He didn’t name them, but those competitors are Netflix and Amazon which have in a relatively short space of time, elbowed their way into the TV market. From Stranger Things and The Crown on Netflix to The Grand Tour and Transparent on Amazon Prime, online-only shows have become core components of what we watch.
But while both Netflix and Amazon have invested heavily in content, it was the quality and simplicity of their technology that provided the foundation of their success. iPlayer may have led the online TV revolution, but it has since fallen behind in features and usability.
Hall is obviously aware of this, but for all his ambition, there are a host of reasons why the BBC will find it difficult, if not impossible, to make iPlayer as good.
The first problem is data, which is vital in getting personalisation and recommendation right. Netflix has more users globally – upwards of 86 million and growing – whose viewing habits help refine its systems. Amazon has data from across its retail and other businesses that has already made it a leader in recommendations (it has also sold millions of Amazon Echos, which gives it a big lead in the voice recognition tech that the BBC wants to add to iPlayer).
But much of the time, the BBC doesn’t even know who is watching. Unlike with Netflix and Amazon, there is no required sign-in for iPlayer. The BBC is trying to persuade people to use a single sign-in system called BBC ID, which would let it personalise and recommend content across all its platforms. There are plans to make sign-in compulsory but no set time frame and doubts about whether it will be possible across all the platforms iPlayer needs to be on.
And then there are the technical challenges of making any radical changes to iPlayer. As a publicly funded, public-service broadcaster, the BBC has a duty to be available as widely as possible. That means making sure iPlayer is compatible with services such as Sky, Virgin and YouView, plus smart TVs and many other devices.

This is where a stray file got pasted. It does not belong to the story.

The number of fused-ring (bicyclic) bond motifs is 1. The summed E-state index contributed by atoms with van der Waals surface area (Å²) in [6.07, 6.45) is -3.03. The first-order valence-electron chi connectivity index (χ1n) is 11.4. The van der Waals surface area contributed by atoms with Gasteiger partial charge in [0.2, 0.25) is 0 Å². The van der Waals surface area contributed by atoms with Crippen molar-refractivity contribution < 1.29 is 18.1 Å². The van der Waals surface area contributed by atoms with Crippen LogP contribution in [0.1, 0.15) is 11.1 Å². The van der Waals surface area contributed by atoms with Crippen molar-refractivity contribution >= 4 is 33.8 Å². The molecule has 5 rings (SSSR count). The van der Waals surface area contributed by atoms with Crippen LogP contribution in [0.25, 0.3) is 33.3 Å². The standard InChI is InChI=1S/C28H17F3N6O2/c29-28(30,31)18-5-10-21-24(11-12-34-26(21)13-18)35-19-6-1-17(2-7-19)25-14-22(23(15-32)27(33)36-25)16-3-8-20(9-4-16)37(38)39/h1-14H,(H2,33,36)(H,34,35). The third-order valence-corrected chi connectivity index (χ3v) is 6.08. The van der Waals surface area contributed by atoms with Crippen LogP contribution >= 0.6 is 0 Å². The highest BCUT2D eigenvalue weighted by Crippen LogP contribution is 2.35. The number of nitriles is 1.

Adding new features or even making the way video is delivered more efficient risks breaking earlier versions or making it incompatible with older devices and services.
And here, the BBC is a victim of its own success. Not only is it funded by the licence fee, but it has also become a cornerstone of British culture. That may make it a well-loved institution but it also means if iPlayer suddenly stops working on your two-year-old smart TV half way through Strictly Come Dancing, you’re going to be a lot more annoyed than if you have to switch over to your laptop to finish the latest episode of The OA on Netflix.
And not only does the BBC have extra hurdles to overcome, it also has less cash to do it.
Netflix’s research and development spending in 2015 was $650.8m (£530m), more than five times the £105m the BBC spent on development and its research department in 2015/2016. Amazon doesn’t break out its R&D, but as of the end of its 2015 financial year it had more than $620m in tax breaks, and said this was primarily what it spent on research.